1. Not finding help here? Sign up for a free 30min tutor trial with Chegg Tutors
    Dismiss Notice
Dismiss Notice
Join Physics Forums Today!
The friendliest, high quality science and math community on the planet! Everyone who loves science is here!

Energy Conservation for a spring

  1. Feb 28, 2013 #1
    1. The problem statement, all variables and given/known data
    Consider a mass connected to a spring of sti ness k.
    (a) Use conservation of energy to write down a first order differential equation obeyed
    by the mass.
    (b) Find the time t for the mass to move from the origin at t = 0 out to a position
    x assuming that at t = 0 it has initial speed dx/dt = v0.
    (c) Use the above to show that the period of motion is T = 2∏sqrt(m/k)


    2. Relevant equations

    Us = .5kx^2
    K = .5mv^2

    3. The attempt at a solution

    a) I just set up a initial and final conservation of energy

    I figured that I'd just set Us = K and make v = (dx/dt). That'd give me a natural log in my answer, which doesn't seem to make much sense.

    Everything else doesn't seem to be too hard once I get part a.
     
  2. jcsd
  3. Feb 28, 2013 #2

    Simon Bridge

    User Avatar
    Science Advisor
    Homework Helper
    Gold Member
    2016 Award

    I'd just set Us = K and make v = (dx/dt)

    That would be: $$\frac{dx}{dt} = \pm \sqrt{\frac{k}{m}}x$$ ... if you are looking for x(t) then the solution should be an exponential, not a log.

    Notice that you can have a positive or a negative velocity for any given position.
     
  4. Feb 28, 2013 #3
    Wouldn't that set up yield this...

    dx/x = ±sqrt(k/m)*dt

    and if you integrate...

    ln(x) = ±sqrt(k/m)*t

    I don't know much about eulers identity, but what if I took an exponential of that answer. Then it'd be

    x = e^[±sqrt(k/m)*t]

    which (and I know this part is wrong) I'd write as

    x = cos[sqrt(k/m)*t]
    ----------------------

    If it were second order, then I could get the trig function that I think is supposed to happen from this with an ODE.

    ----------------------

    I feel like the problem lies in my first equation. Any thoughts on that?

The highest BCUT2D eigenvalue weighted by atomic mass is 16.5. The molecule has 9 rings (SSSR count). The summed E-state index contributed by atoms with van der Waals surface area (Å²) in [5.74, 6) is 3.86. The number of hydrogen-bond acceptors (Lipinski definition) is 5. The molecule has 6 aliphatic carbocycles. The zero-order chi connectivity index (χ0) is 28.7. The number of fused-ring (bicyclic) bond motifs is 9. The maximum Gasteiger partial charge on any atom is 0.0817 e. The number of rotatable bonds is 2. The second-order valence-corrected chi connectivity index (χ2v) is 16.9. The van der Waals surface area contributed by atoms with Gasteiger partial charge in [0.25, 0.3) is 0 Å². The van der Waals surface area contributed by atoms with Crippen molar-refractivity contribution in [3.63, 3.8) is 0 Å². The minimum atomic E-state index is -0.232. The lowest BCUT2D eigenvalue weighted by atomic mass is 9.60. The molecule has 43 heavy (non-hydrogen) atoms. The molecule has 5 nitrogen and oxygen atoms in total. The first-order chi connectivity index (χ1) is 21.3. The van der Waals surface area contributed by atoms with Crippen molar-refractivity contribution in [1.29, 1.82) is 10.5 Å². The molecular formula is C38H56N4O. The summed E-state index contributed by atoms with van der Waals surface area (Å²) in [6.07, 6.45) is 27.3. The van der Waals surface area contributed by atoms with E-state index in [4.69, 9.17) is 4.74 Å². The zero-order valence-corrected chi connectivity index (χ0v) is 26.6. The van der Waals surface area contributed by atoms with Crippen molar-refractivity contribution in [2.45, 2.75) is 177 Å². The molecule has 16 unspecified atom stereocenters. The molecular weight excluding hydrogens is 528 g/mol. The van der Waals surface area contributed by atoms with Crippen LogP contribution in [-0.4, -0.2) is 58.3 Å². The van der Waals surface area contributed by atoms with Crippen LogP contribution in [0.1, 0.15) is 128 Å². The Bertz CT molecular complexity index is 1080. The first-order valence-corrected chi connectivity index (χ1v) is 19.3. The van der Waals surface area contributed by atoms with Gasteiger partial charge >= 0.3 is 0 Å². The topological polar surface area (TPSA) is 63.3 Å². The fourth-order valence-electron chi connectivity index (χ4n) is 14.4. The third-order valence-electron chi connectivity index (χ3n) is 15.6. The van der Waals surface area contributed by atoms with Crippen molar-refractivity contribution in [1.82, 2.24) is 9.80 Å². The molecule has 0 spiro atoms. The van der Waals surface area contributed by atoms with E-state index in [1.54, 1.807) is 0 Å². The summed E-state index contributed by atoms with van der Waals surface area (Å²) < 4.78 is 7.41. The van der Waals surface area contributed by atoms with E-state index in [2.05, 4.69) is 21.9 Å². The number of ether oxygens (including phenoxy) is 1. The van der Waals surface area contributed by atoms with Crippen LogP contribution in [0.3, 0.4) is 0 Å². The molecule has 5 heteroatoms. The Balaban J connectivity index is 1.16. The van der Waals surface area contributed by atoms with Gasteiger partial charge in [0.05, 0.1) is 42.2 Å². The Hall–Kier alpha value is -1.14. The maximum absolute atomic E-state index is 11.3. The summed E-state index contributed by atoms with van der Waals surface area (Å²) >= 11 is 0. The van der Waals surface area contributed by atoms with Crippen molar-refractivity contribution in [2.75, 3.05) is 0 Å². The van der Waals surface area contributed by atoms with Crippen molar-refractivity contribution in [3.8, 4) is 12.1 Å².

Last edited: Feb 28, 2013
  5. Feb 28, 2013 #4

    Dick

    User Avatar
    Science Advisor
    Homework Helper

    Yes, the problem lies in the first equation. Energy is conserved means Us+K=C where C is some constant. Write that out then take the time derivative of both sides. That will give you a second order ode.
     
    Last edited: Feb 28, 2013
  6. Feb 28, 2013 #5

    Simon Bridge

    User Avatar
    Science Advisor
    Homework Helper
    Gold Member
    2016 Award

    What Dick said - the clue is that you have not accounted for the ##\pm## ... didn't work: I should have just directed you to look again at what "conservation law" means ;)
     
  7. Mar 1, 2013 #6
    The only thing I'm worried about is that the question specifically says to write down a first order ODE, but I guess it doesn't make much sense in this case.

    So how do I take a time derivative of that? I'm a little confused because of the (dx/dt)^2
    I'm guessing I want kx + ma = 0

    wouldn't the chain rule get

    d/dt(.5kx^2 + .5m(dx/dt)^2)) = kvx + mva = 0
     
    Last edited: Mar 1, 2013
  8. Mar 1, 2013 #7

    Simon Bridge

    User Avatar
    Science Advisor
    Homework Helper
    Gold Member
    2016 Award

    ... well done: cancel common factor?
    Note: you have written down a 1st order ODE - this is the next step.

    You could always have done: $$\frac{dx}{dt} = \pm \sqrt{c-\frac{kx^2}{m}}$$
    ... but you'd still have to figure how the ##\pm## should be handled.
     
    Last edited: Mar 1, 2013
Know someone interested in this topic? Share this thread via Reddit, Google+, Twitter, or Facebook

Have something to add?
Draft saved Draft deleted



Similar Discussions: Energy Conservation for a spring
  1. Conservation of Energy (Replies: 5)

  2. Conservation of Energy (Replies: 0)

Loading...